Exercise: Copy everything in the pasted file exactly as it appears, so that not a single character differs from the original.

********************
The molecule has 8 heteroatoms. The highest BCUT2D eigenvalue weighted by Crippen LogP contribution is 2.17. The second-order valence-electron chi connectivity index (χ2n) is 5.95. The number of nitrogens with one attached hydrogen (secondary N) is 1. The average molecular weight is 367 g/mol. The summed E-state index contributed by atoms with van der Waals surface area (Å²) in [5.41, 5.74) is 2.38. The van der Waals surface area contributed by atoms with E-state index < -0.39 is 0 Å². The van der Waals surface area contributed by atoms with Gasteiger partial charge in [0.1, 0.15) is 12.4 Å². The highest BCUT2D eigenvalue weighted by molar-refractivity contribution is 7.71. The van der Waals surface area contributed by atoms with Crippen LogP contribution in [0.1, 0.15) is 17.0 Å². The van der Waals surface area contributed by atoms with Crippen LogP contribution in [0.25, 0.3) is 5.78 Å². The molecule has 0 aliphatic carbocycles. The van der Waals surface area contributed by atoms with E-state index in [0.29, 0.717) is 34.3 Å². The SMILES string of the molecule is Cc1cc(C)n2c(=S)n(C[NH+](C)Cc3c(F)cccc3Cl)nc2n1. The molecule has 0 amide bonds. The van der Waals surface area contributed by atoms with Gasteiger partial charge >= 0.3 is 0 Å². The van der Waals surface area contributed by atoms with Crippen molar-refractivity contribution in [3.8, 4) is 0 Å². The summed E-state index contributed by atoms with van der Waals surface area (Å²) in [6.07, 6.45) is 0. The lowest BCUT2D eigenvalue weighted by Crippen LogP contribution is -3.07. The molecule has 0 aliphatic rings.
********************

The molecule has 8 heteroatoms. The highest BCUT2D eigenvalue weighted by Crippen LogP contribution is 2.17. The second-order valence-electron chi connectivity index (χ2n) is 5.95. The number of nitrogens with one attached hydrogen (secondary N) is 1. The average molecular weight is 367 g/mol. The summed E-state index contributed by atoms with van der Waals surface area (Å²) in [5.41, 5.74) is 2.38. The van der Waals surface area contributed by atoms with E-state index < -0.39 is 0 Å². The van der Waals surface area contributed by atoms with Gasteiger partial charge in [0.1, 0.15) is 12.4 Å². The highest BCUT2D eigenvalue weighted by molar-refractivity contribution is 7.71. The van der Waals surface area contributed by atoms with Crippen LogP contribution in [0.1, 0.15) is 17.0 Å². The van der Waals surface area contributed by atoms with Crippen LogP contribution in [0.25, 0.3) is 5.78 Å². The molecule has 0 aliphatic carbocycles. The van der Waals surface area contributed by atoms with E-state index in [0.29, 0.717) is 34.3 Å². The SMILES string of the molecule is Cc1cc(C)n2c(=S)n(C[NH+](C)Cc3c(F)cccc3Cl)nc2n1. The molecule has 0 amide bonds. The van der Waals surface area contributed by atoms with Gasteiger partial charge >= 0.3 is 0 Å². The van der Waals surface area contributed by atoms with Crippen molar-refractivity contribution in [3.8, 4) is 0 Å². The summed E-state index contributed by atoms with van der Waals surface area (Å²) in [6.07, 6.45) is 0. The lowest BCUT2D eigenvalue weighted by Crippen LogP contribution is -3.07. The molecule has 0 aliphatic rings.